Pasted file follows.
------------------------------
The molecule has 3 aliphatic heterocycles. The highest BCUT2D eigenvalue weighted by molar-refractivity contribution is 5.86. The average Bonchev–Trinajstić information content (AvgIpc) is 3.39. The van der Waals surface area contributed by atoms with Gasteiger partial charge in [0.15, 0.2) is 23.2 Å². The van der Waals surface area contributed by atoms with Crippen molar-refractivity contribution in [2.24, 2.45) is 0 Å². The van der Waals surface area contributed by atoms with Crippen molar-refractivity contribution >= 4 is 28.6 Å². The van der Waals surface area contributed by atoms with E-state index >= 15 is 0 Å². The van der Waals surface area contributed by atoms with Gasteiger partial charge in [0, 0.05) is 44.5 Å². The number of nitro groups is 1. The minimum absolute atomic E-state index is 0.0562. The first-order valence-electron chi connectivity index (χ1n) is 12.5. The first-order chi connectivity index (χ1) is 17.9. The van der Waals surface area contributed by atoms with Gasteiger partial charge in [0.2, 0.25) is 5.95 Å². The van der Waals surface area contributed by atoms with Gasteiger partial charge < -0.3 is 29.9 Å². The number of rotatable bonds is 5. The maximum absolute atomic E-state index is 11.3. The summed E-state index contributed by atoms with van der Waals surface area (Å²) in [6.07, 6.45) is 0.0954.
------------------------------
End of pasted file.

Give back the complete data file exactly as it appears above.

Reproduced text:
The molecule has 3 aliphatic heterocycles. The highest BCUT2D eigenvalue weighted by molar-refractivity contribution is 5.86. The average Bonchev–Trinajstić information content (AvgIpc) is 3.39. The van der Waals surface area contributed by atoms with Gasteiger partial charge in [0.15, 0.2) is 23.2 Å². The van der Waals surface area contributed by atoms with Crippen molar-refractivity contribution in [2.24, 2.45) is 0 Å². The van der Waals surface area contributed by atoms with Crippen molar-refractivity contribution >= 4 is 28.6 Å². The van der Waals surface area contributed by atoms with E-state index >= 15 is 0 Å². The van der Waals surface area contributed by atoms with Gasteiger partial charge in [0, 0.05) is 44.5 Å². The number of nitro groups is 1. The minimum absolute atomic E-state index is 0.0562. The first-order valence-electron chi connectivity index (χ1n) is 12.5. The first-order chi connectivity index (χ1) is 17.9. The van der Waals surface area contributed by atoms with Gasteiger partial charge in [0.2, 0.25) is 5.95 Å². The van der Waals surface area contributed by atoms with Gasteiger partial charge < -0.3 is 29.9 Å². The number of rotatable bonds is 5. The maximum absolute atomic E-state index is 11.3. The summed E-state index contributed by atoms with van der Waals surface area (Å²) in [6.07, 6.45) is 0.0954.